General Motors Aims to Run Fleets of Self-Driving Taxis by 2019
General Motors aims to launch a public ride-sharing service across several cities that uses fully self-driving cars by 2019, potentially becoming the first traditional carmaker to deploy autonomous technology at scale in the real world.
Describing self-driving cars as “the biggest thing since the internet”, the company said it expected to make profit offering rides to the public for as little as a mile.
Carmakers are racing to develop self-driving cars to use in fleets of robo-taxis in order to tap into a potentially lucrative new market and gain first-mover advantage over rivals in an industry that McKinsey says will be worth .5tn by 2030.
But companies face stiff questions over how to make profits from such a cost-conscious service, which also sees them move beyond their traditional skills by running a network that matches customer demand with available cars, and is likely to see carmakers themselves assume significant costs such as vehicle depreciation.
GM said it had not yet decided whether to offer its own service or use a partner such as Lyft, the ride-booking app in which GM invested 0m during 2015. In setting a 2019 start date for its service, GM has claimed a lead over some of its closest competitors. The date is two years before arch-rival Ford intends to bring a self-driving car to market, and the same year that Uber will begin buying vehicles with self-driving potential from Volvo Cars to use in its own on-demand service.
Toyota intends to have self-driving taxis in service for the Tokyo Olympics in 2020, while the Renault-Nissan Alliance, the world’s largest carmaker, plans for an autonomous ride-hailing service by 2022. Waymo, which uses Fiat Chrysler vehicles decked out with Waymo’s autonomous technology, will launch autonomous vehicles without safety drivers to the public in the coming months but does not make its own cars and has not detailed plans to shift the service beyond Phoenix, Arizona.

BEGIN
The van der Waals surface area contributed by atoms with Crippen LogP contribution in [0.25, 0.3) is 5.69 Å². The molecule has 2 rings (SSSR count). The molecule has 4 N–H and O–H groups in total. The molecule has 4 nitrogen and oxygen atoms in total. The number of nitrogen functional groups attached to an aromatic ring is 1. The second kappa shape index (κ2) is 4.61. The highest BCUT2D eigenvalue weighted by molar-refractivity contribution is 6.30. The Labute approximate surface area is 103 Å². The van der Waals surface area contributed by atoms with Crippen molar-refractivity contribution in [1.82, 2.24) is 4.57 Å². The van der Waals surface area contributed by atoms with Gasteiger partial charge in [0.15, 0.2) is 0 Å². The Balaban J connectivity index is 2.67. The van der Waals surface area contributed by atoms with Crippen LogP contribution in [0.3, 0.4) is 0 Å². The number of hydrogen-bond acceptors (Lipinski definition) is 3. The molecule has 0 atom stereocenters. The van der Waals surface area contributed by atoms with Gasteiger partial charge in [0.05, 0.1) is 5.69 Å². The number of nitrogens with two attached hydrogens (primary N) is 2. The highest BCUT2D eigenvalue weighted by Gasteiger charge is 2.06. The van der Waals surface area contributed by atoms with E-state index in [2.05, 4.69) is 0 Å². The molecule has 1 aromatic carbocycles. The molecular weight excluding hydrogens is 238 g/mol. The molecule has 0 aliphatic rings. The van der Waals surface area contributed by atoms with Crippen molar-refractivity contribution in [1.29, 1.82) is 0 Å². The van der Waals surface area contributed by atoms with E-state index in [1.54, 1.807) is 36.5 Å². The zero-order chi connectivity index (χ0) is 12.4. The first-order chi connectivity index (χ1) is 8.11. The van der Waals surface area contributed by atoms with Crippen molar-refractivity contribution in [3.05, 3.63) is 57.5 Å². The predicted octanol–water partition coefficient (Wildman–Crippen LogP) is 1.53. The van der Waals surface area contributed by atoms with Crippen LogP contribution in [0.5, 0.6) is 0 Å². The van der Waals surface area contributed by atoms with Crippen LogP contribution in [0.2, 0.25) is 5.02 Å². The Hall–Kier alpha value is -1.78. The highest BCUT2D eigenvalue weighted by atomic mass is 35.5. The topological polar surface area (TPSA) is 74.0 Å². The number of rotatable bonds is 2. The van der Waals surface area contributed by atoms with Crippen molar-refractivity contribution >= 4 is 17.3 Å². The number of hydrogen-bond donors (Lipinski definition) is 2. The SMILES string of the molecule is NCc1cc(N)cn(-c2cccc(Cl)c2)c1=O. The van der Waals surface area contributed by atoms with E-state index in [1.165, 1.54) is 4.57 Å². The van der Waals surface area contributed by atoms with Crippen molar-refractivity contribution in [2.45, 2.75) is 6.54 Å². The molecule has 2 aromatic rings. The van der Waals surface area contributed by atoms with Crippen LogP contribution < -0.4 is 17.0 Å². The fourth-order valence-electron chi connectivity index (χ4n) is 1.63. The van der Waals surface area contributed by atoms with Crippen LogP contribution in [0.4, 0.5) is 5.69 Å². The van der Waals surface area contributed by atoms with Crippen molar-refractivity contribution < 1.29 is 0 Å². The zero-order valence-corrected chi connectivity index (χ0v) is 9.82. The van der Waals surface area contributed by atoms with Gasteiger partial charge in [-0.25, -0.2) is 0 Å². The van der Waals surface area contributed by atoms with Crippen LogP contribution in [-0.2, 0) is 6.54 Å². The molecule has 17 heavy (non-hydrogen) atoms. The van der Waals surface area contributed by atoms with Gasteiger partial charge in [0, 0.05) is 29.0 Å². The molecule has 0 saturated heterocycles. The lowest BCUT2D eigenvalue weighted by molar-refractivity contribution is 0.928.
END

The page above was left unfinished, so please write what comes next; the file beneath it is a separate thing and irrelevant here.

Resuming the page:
“GM likely recognises the opportunity to establish leadership by committing to this very specific short-term goal,” said Jessica Caldwell, an executive director at Edmunds, the automotive information group. “Autonomy presents a massive opportunity but, until this point, the space has been somewhat riddled with hazy promises.” GM said current ride-operators such as Uber or Lyft charge about - a mile, with three-quarters of the cost spent on the driver. Once the human is removed, the cost of usage will fall significantly, the group predicted.
GM’s chief financial officer, Chuck Stevens, said: “There’s a very real potential that this business is bigger than our current business — at better margins and higher returns.” While GM’s current vehicles, which cover the Chevrolet, Cadillac and Buick brands among others, have average earnings of ,000 for the company over their lifetime, the company expects ride-sharing vehicles to earn several hundred thousand dollars, as consumers pay for usage.
However, if it chooses to operate the fleet network itself the company will also face higher running costs, including recharging the vehicles and maintenance, as well as accounting for their depreciation in value. While choosing a partner to operate its network would allow GM to offset the costs, it would also see the business split profits, as well as potentially reducing the carmaker to a mere provider of “hardware”.
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